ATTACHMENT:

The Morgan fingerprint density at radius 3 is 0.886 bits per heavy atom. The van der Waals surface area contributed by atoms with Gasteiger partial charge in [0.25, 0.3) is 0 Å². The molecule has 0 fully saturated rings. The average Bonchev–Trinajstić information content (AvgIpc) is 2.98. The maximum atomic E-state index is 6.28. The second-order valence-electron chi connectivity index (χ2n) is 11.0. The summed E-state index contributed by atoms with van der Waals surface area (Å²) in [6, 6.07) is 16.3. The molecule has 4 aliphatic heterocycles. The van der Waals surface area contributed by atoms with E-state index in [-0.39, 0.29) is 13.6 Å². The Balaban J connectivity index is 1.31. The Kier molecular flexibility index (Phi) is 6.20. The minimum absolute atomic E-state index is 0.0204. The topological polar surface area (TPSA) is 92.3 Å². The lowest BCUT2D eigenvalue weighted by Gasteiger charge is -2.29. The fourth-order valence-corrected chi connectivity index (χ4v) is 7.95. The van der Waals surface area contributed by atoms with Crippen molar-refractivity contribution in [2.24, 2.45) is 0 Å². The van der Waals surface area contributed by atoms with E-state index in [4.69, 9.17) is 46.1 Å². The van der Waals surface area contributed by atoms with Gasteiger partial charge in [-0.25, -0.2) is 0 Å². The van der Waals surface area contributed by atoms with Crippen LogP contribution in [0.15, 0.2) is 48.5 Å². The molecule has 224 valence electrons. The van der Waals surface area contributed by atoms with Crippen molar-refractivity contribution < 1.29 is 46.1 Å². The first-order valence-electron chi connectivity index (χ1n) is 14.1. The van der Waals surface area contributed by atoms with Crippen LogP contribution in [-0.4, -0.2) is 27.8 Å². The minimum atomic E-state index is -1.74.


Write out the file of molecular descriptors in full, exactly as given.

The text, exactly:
The Morgan fingerprint density at radius 3 is 0.886 bits per heavy atom. The van der Waals surface area contributed by atoms with Gasteiger partial charge in [0.25, 0.3) is 0 Å². The molecule has 0 fully saturated rings. The average Bonchev–Trinajstić information content (AvgIpc) is 2.98. The maximum atomic E-state index is 6.28. The second-order valence-electron chi connectivity index (χ2n) is 11.0. The summed E-state index contributed by atoms with van der Waals surface area (Å²) in [6, 6.07) is 16.3. The molecule has 4 aliphatic heterocycles. The van der Waals surface area contributed by atoms with E-state index in [-0.39, 0.29) is 13.6 Å². The Balaban J connectivity index is 1.31. The Kier molecular flexibility index (Phi) is 6.20. The minimum absolute atomic E-state index is 0.0204. The topological polar surface area (TPSA) is 92.3 Å². The lowest BCUT2D eigenvalue weighted by Gasteiger charge is -2.29. The fourth-order valence-corrected chi connectivity index (χ4v) is 7.95. The van der Waals surface area contributed by atoms with Crippen molar-refractivity contribution in [2.24, 2.45) is 0 Å². The van der Waals surface area contributed by atoms with E-state index in [4.69, 9.17) is 46.1 Å². The van der Waals surface area contributed by atoms with Gasteiger partial charge in [-0.25, -0.2) is 0 Å². The van der Waals surface area contributed by atoms with Crippen LogP contribution in [0.15, 0.2) is 48.5 Å². The molecule has 224 valence electrons. The van der Waals surface area contributed by atoms with Crippen molar-refractivity contribution < 1.29 is 46.1 Å². The first-order valence-electron chi connectivity index (χ1n) is 14.1. The van der Waals surface area contributed by atoms with Crippen LogP contribution in [-0.4, -0.2) is 27.8 Å². The minimum atomic E-state index is -1.74.